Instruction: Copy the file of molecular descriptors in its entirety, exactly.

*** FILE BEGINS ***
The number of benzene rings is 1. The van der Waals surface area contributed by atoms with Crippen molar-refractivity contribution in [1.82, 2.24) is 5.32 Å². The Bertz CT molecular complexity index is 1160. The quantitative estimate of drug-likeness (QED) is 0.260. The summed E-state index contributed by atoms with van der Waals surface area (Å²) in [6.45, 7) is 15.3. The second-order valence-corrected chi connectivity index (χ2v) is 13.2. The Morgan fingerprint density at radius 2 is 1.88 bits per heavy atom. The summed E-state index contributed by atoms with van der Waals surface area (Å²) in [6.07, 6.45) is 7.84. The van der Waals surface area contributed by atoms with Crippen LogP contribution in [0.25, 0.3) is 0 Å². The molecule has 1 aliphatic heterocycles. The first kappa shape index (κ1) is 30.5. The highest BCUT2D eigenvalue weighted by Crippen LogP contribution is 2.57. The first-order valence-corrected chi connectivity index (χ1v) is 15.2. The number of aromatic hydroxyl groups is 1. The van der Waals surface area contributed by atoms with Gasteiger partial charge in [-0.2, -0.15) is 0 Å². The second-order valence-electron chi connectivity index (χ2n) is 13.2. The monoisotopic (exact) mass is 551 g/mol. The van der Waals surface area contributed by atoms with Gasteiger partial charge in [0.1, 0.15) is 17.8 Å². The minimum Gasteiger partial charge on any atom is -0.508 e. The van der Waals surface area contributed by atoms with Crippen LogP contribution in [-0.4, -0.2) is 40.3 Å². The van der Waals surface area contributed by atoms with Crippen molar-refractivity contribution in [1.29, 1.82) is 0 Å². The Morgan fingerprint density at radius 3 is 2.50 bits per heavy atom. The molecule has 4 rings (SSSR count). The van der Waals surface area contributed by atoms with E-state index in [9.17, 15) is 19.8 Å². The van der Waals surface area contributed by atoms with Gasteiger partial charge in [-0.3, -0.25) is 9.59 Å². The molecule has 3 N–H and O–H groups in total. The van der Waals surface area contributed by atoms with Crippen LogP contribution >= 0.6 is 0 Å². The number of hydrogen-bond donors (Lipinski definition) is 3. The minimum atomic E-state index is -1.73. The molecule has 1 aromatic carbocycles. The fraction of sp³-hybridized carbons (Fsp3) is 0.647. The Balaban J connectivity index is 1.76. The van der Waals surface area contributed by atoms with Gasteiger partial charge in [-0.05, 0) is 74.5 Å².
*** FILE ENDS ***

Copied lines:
The number of benzene rings is 1. The van der Waals surface area contributed by atoms with Crippen molar-refractivity contribution in [1.82, 2.24) is 5.32 Å². The Bertz CT molecular complexity index is 1160. The quantitative estimate of drug-likeness (QED) is 0.260. The summed E-state index contributed by atoms with van der Waals surface area (Å²) in [6.45, 7) is 15.3. The second-order valence-corrected chi connectivity index (χ2v) is 13.2. The Morgan fingerprint density at radius 2 is 1.88 bits per heavy atom. The summed E-state index contributed by atoms with van der Waals surface area (Å²) in [6.07, 6.45) is 7.84. The van der Waals surface area contributed by atoms with Crippen LogP contribution in [0.25, 0.3) is 0 Å². The molecule has 1 aliphatic heterocycles. The first kappa shape index (κ1) is 30.5. The highest BCUT2D eigenvalue weighted by Crippen LogP contribution is 2.57. The first-order valence-corrected chi connectivity index (χ1v) is 15.2. The number of aromatic hydroxyl groups is 1. The van der Waals surface area contributed by atoms with Gasteiger partial charge in [-0.2, -0.15) is 0 Å². The second-order valence-electron chi connectivity index (χ2n) is 13.2. The monoisotopic (exact) mass is 551 g/mol. The van der Waals surface area contributed by atoms with Gasteiger partial charge in [0.1, 0.15) is 17.8 Å². The minimum Gasteiger partial charge on any atom is -0.508 e. The van der Waals surface area contributed by atoms with Crippen LogP contribution in [-0.4, -0.2) is 40.3 Å². The van der Waals surface area contributed by atoms with Crippen molar-refractivity contribution in [1.29, 1.82) is 0 Å². The Morgan fingerprint density at radius 3 is 2.50 bits per heavy atom. The molecule has 4 rings (SSSR count). The van der Waals surface area contributed by atoms with E-state index in [9.17, 15) is 19.8 Å². The van der Waals surface area contributed by atoms with Gasteiger partial charge in [-0.3, -0.25) is 9.59 Å². The molecule has 3 N–H and O–H groups in total. The van der Waals surface area contributed by atoms with Crippen LogP contribution >= 0.6 is 0 Å². The number of hydrogen-bond donors (Lipinski definition) is 3. The minimum atomic E-state index is -1.73. The molecule has 1 aromatic carbocycles. The fraction of sp³-hybridized carbons (Fsp3) is 0.647. The Balaban J connectivity index is 1.76. The van der Waals surface area contributed by atoms with Gasteiger partial charge in [-0.05, 0) is 74.5 Å².